COVID-19

Only by respecting wildlife and ecosystems can future pandemics be prevented

Only by respecting wildlife and ecosystems can future pandemics be prevented

Increasing demand for animal protein, unsustainable agricultural practices, exploitation of wildlife and climate change are some of the causes of the growing trend of viral diseases that pass from animals to humans causing great devastation, COVID-19 is one more example in a long list that includes Ebola, MERS, HIV-AIDS and SARS, among others.

As COVID-19 continues to claim thousands of lives and put the global economy in jeopardy, a new study warns that unless governments take urgent action to prevent new zoonoses in people, humanity will suffer from new pandemics like the current one.

The report, prepared by the United Nations Environment Program (UNEP) and the International Livestock Research Institute (ILRI), attributes the growing trend of zoonoses in human populations to the degradation of the natural environment either through exploitation of land or wildlife, resource extraction, climate change and other forms of pressure on nature.

COVID-19 is just one more example of the increased propensity for diseases such as West Nile virus, HIV-AIDS, Ebola or MERS, all due to viruses that have passed from animals to people.

Causes of increased zoonoses

Among the factors that lead to this increase in zoonoses in humans, the study authors identify the rise in demand for animal protein, unsustainable agricultural systems, increased use and exploitation of wildlife, and climate change.

The executive director of the UN agency said that science clearly shows that “if we continue to exploit wildlife and destroy ecosystems, we can expect a steady stream of diseases that pass from animals to humans for years to come. ”.

“Pandemics devastate our lives and our economies and, as we have observed in recent months, it is the poorest and most vulnerable people who suffer the most. To avoid future outbreaks we must be more diligent in protecting our natural environment ”, stressed Inger Andersen.

African experience

According to the analysis, the experience of Africa, the continent that has suffered and overcome a series of zoonotic epidemics in recent decades, could be an important source of solutions on how to quell possible epidemic outbreaks.

Africa is home to much of the planet's undisturbed rainforests, but it is also experiencing the world's largest population growth, leading to increased contact between people and wild animals.

In this sense, the director of the Livestock Research Institute, Jimmy Smith, believes that African countries "are demonstrating proactive ways to manage disease outbreaks, for example, with approaches based on risks and not on rules."

These approaches have proven more suitable for resource-poor settings, he added.

Damages from zoonoses

Data indicate that some two million people, the majority in low- and middle-income countries, die each year as a result of neglected zoonotic diseases.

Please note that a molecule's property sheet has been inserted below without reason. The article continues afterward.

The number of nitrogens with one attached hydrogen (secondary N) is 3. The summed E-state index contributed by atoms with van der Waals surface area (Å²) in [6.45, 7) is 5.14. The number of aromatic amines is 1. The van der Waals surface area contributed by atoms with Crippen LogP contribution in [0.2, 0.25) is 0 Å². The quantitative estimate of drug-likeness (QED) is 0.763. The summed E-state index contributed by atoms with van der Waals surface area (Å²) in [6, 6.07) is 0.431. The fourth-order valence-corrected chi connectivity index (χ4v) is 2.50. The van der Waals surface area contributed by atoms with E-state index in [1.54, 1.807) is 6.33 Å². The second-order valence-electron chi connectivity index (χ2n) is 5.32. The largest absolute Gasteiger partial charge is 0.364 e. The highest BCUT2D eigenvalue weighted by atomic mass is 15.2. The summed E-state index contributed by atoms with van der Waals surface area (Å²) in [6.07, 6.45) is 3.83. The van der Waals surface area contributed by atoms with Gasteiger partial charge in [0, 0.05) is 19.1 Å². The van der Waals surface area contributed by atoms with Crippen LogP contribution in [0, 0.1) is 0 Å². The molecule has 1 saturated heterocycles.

In the developing world, these outbreaks can cause severe illness, death and loss of productivity in the livestock sector, a major problem that keeps hundreds of millions of small farmers in poverty.

During the last twenty years, zoonoses have caused economic losses of more than 100 billion dollars, not counting the nine trillion dollars that the COVID-19 pandemic will cost in the next two years, according to the projections of the International Monetary Fund .

Recommendations

The study underscores the need for an interdisciplinary approach that integrates knowledge of public health, animal health, and environmental health, to prevent new pandemics.

To this end, it issues ten practical recommendations for governments:

  1. To invest in interdisciplinary approaches
  2. Expand the investigationzoonotic disease scientist
  3. Improve cost-benefit analysisof interventions, so that they include the full cost of the social impacts of the disease
  4. Sensitize the population on zoonotic diseases
  5. Strengthen practices of monitoring and regulation associated with zoonotic diseases, including food systems
  6. Encourage sustainable practices land management and develop alternatives for food security and livelihoods that do not depend on the destruction of habitats and biodiversity
  7. Improve biosecurityand control, identifying the key factors of emerging diseases in animal husbandry and promoting the management and control measures of zoonotic diseases
  8. Support sustainable management land and marine environments to enhance the sustainable coexistence of agriculture and wildlife
  9. Strengthen capacities of health actors in all countries
  10. Put into practice the interdisciplinary approach to land use and the planning, implementation and monitoring of sustainable development

An ambitious new framework

The United Nations Secretary-General highlighted the study's findings and, in a video message, stressed that it is imperative that countries conserve their natural habitats, promote sustainable agriculture, strengthen food safety standards, monitor and regulate the food markets, invest in hazard identification technologies and curb illegal wildlife trade.

We must adopt a new and ambitious framework, with clear goals and means of implementation, to protect and use biodiversity sustainably globally”Said António Guterres.

This is how we can keep people healthy while protecting the global economy.”, He concluded.

Video: Why animal welfare is key to stopping future pandemics. Coronavirus (October 2020).